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U.S. management of wild horses flawed, scientific report finds

Wranglers lead a herd of wild horses during Montana Horses' annual horse drive outside Three Forks, Montana, May 6, 2012. REUTERS/Jim Urquha
Wranglers lead a herd of wild horses during Montana Horses' annual horse drive outside Three Forks, Montana, May 6, 2012. REUTERS/Jim Urquha

By Laura Zuckerman

SALMON, Idaho (Reuters) - A federal agency working to rein in the population of wild horses in the West should rely more on fertility control than roundups because it would be more effective, a National Academy of Sciences review said on Wednesday.

The critique of the U.S. Bureau of Land Management's (BLM) handling of 37,300 free-ranging horses and burros also faulted the agency for a lack of transparency and public involvement in key decisions about the federally protected animals.

An independent panel at the National Academy of Sciences conducted a two-year assessment at the request of the BLM, amid growing controversy surrounding a program that authorizes roundups, adoptions and sale of thousands of wild horses, also called mustangs, and burros.

The roundups in 10 western U.S. states are popular with ranchers, who see the efforts to curb wild herds as a means to ensure their sheep and cattle have enough grass to feed on. Groups in support of wild horses point to inhumane roundups that routinely injure and sometimes kill animals.

The National Academy of Sciences report found the BLM's roundups of horses and burros were counterproductive because in the long-run they decreased competition for food and resulted in higher birth and survival rates.

The panel of scientists urged federal horse managers to curb herds through increased use of fertility control, such as vaccines shot by dart at female horses, rather than roundups and removals. The BLM currently allocates to fertility control on wild herds only a fraction of what it spends on roundups.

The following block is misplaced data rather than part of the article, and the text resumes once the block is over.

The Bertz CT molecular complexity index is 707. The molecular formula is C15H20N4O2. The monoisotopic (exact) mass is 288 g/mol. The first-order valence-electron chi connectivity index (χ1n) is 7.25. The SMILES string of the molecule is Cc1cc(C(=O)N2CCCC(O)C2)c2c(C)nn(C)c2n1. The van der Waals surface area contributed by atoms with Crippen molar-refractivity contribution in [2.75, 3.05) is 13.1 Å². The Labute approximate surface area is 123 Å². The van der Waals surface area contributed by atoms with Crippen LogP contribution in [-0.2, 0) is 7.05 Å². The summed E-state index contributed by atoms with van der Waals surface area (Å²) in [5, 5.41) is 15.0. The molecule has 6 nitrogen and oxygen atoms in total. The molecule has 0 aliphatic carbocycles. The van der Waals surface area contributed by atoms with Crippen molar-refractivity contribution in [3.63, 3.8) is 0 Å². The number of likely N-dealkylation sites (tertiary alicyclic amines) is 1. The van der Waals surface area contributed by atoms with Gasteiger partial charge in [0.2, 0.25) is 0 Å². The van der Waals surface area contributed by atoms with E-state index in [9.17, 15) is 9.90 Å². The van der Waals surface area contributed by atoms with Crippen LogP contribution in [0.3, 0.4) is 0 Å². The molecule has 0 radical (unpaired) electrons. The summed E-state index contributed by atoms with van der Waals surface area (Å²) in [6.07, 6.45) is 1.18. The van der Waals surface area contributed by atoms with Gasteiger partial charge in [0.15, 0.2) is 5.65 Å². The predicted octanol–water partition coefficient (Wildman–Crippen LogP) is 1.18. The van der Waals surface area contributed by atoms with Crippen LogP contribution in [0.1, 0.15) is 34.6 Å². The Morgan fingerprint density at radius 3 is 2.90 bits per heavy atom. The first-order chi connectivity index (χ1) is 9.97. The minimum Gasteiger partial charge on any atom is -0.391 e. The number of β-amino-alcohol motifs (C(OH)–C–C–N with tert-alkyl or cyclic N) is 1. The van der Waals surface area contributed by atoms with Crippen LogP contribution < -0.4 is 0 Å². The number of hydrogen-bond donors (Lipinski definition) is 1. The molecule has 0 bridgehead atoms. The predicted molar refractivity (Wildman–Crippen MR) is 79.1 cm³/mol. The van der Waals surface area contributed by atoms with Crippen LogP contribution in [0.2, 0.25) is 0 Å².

The BLM, which is part of the U.S. Department of the Interior, says Western public lands - leased for everything from cattle grazing to oil and gas exploration - can support 26,500 wild horses in states from Idaho to Nevada.

Wild horses unlikely to be adopted or sold are shipped to open-air enclosures that contain 50,000 animals, or nearly 13,000 more than roam free. The roundups, removals and warehousing of mustangs last year consumed much of the bureau's $75 million budget for managing wild horses and burros.

Neil Kornze, the bureau's principal deputy director, said in a statement that the agency was in agreement with the panel's view that "no quick or easy fixes exist to this pressing issue."

He added that the bureau agreed that investments in science-based approaches and alternatives like fertility control could reduce costs and boost public confidence.

Suzanne Roy, director of the American Wild Horse Preservation Campaign, said her group supports the conclusions of the scientific report.

"We're calling on the Bureau of Land Management to immediately halt roundups and removals and implement a sustainable and humane program that treats wild horses and burros in the way the public demands," she said.

(Editing by Alex Dobuzinskis and Cynthia Osterman)

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